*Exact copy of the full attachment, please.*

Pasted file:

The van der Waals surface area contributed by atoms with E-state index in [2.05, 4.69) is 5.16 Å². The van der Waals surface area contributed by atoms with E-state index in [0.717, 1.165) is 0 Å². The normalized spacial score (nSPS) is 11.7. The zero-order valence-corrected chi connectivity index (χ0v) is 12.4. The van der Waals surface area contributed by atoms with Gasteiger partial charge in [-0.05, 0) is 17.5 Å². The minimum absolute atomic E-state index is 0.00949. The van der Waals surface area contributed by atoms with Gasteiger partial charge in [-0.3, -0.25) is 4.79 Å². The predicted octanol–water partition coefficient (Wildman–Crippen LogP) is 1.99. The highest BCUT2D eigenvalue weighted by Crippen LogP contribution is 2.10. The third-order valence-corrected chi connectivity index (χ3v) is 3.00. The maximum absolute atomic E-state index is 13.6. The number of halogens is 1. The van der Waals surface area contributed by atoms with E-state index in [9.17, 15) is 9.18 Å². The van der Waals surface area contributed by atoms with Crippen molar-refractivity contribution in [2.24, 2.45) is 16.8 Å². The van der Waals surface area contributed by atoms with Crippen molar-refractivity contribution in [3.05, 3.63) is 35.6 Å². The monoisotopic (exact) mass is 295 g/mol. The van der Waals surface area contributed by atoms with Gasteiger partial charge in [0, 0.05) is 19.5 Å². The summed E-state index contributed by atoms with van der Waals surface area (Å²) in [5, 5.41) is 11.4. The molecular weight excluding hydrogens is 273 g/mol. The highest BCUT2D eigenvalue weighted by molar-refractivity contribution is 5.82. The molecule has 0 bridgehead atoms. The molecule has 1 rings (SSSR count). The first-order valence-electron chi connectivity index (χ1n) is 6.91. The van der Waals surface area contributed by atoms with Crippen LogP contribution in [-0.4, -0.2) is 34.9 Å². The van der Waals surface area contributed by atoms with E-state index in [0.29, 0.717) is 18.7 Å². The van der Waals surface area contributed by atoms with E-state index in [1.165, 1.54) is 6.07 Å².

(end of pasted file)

The van der Waals surface area contributed by atoms with E-state index in [2.05, 4.69) is 5.16 Å². The van der Waals surface area contributed by atoms with E-state index in [0.717, 1.165) is 0 Å². The normalized spacial score (nSPS) is 11.7. The zero-order valence-corrected chi connectivity index (χ0v) is 12.4. The van der Waals surface area contributed by atoms with Gasteiger partial charge in [-0.05, 0) is 17.5 Å². The minimum absolute atomic E-state index is 0.00949. The van der Waals surface area contributed by atoms with Gasteiger partial charge in [-0.3, -0.25) is 4.79 Å². The predicted octanol–water partition coefficient (Wildman–Crippen LogP) is 1.99. The highest BCUT2D eigenvalue weighted by Crippen LogP contribution is 2.10. The third-order valence-corrected chi connectivity index (χ3v) is 3.00. The maximum absolute atomic E-state index is 13.6. The number of halogens is 1. The van der Waals surface area contributed by atoms with E-state index in [9.17, 15) is 9.18 Å². The van der Waals surface area contributed by atoms with Crippen molar-refractivity contribution in [2.24, 2.45) is 16.8 Å². The van der Waals surface area contributed by atoms with Crippen molar-refractivity contribution in [3.05, 3.63) is 35.6 Å². The monoisotopic (exact) mass is 295 g/mol. The van der Waals surface area contributed by atoms with Gasteiger partial charge in [0, 0.05) is 19.5 Å². The summed E-state index contributed by atoms with van der Waals surface area (Å²) in [5, 5.41) is 11.4. The molecular weight excluding hydrogens is 273 g/mol. The highest BCUT2D eigenvalue weighted by molar-refractivity contribution is 5.82. The molecule has 0 bridgehead atoms. The molecule has 1 rings (SSSR count). The first-order valence-electron chi connectivity index (χ1n) is 6.91. The van der Waals surface area contributed by atoms with Crippen LogP contribution in [-0.4, -0.2) is 34.9 Å². The van der Waals surface area contributed by atoms with E-state index in [0.29, 0.717) is 18.7 Å². The van der Waals surface area contributed by atoms with E-state index in [1.165, 1.54) is 6.07 Å².